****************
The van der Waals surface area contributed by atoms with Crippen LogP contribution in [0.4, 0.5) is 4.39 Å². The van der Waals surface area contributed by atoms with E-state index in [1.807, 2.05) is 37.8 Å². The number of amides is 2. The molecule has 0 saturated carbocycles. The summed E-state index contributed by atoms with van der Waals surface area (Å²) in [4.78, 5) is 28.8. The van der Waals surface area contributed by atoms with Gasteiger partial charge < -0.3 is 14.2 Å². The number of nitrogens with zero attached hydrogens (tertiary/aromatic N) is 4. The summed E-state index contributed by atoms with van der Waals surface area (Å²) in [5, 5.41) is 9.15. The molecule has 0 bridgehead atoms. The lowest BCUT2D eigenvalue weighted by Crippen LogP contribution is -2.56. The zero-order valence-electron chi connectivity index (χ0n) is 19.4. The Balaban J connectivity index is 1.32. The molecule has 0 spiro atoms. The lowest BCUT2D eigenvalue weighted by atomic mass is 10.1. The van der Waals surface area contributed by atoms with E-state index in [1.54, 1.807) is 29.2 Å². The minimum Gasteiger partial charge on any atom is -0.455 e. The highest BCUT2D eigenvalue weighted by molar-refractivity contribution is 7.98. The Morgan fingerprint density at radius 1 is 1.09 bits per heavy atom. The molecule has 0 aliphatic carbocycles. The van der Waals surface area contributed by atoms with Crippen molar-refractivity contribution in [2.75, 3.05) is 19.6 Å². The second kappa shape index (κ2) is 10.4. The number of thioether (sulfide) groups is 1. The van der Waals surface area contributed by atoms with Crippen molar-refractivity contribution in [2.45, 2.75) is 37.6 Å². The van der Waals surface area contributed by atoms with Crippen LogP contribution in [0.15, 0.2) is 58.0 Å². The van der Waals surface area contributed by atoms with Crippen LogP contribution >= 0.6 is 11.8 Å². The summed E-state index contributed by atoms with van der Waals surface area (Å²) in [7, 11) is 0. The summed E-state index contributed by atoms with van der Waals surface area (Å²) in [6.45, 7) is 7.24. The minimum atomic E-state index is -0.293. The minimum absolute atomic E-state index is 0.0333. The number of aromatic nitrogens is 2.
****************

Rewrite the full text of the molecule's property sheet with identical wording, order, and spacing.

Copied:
The van der Waals surface area contributed by atoms with Crippen LogP contribution in [0.4, 0.5) is 4.39 Å². The van der Waals surface area contributed by atoms with E-state index in [1.807, 2.05) is 37.8 Å². The number of amides is 2. The molecule has 0 saturated carbocycles. The summed E-state index contributed by atoms with van der Waals surface area (Å²) in [4.78, 5) is 28.8. The van der Waals surface area contributed by atoms with Gasteiger partial charge < -0.3 is 14.2 Å². The number of nitrogens with zero attached hydrogens (tertiary/aromatic N) is 4. The summed E-state index contributed by atoms with van der Waals surface area (Å²) in [5, 5.41) is 9.15. The molecule has 0 bridgehead atoms. The lowest BCUT2D eigenvalue weighted by Crippen LogP contribution is -2.56. The zero-order valence-electron chi connectivity index (χ0n) is 19.4. The Balaban J connectivity index is 1.32. The molecule has 0 spiro atoms. The lowest BCUT2D eigenvalue weighted by atomic mass is 10.1. The van der Waals surface area contributed by atoms with E-state index in [1.54, 1.807) is 29.2 Å². The minimum Gasteiger partial charge on any atom is -0.455 e. The highest BCUT2D eigenvalue weighted by molar-refractivity contribution is 7.98. The Morgan fingerprint density at radius 1 is 1.09 bits per heavy atom. The molecule has 0 aliphatic carbocycles. The van der Waals surface area contributed by atoms with Crippen molar-refractivity contribution in [2.75, 3.05) is 19.6 Å². The second kappa shape index (κ2) is 10.4. The number of thioether (sulfide) groups is 1. The van der Waals surface area contributed by atoms with Crippen molar-refractivity contribution in [2.45, 2.75) is 37.6 Å². The van der Waals surface area contributed by atoms with Crippen LogP contribution in [0.15, 0.2) is 58.0 Å². The van der Waals surface area contributed by atoms with Crippen LogP contribution >= 0.6 is 11.8 Å². The summed E-state index contributed by atoms with van der Waals surface area (Å²) in [7, 11) is 0. The summed E-state index contributed by atoms with van der Waals surface area (Å²) in [6.45, 7) is 7.24. The minimum atomic E-state index is -0.293. The minimum absolute atomic E-state index is 0.0333. The number of aromatic nitrogens is 2.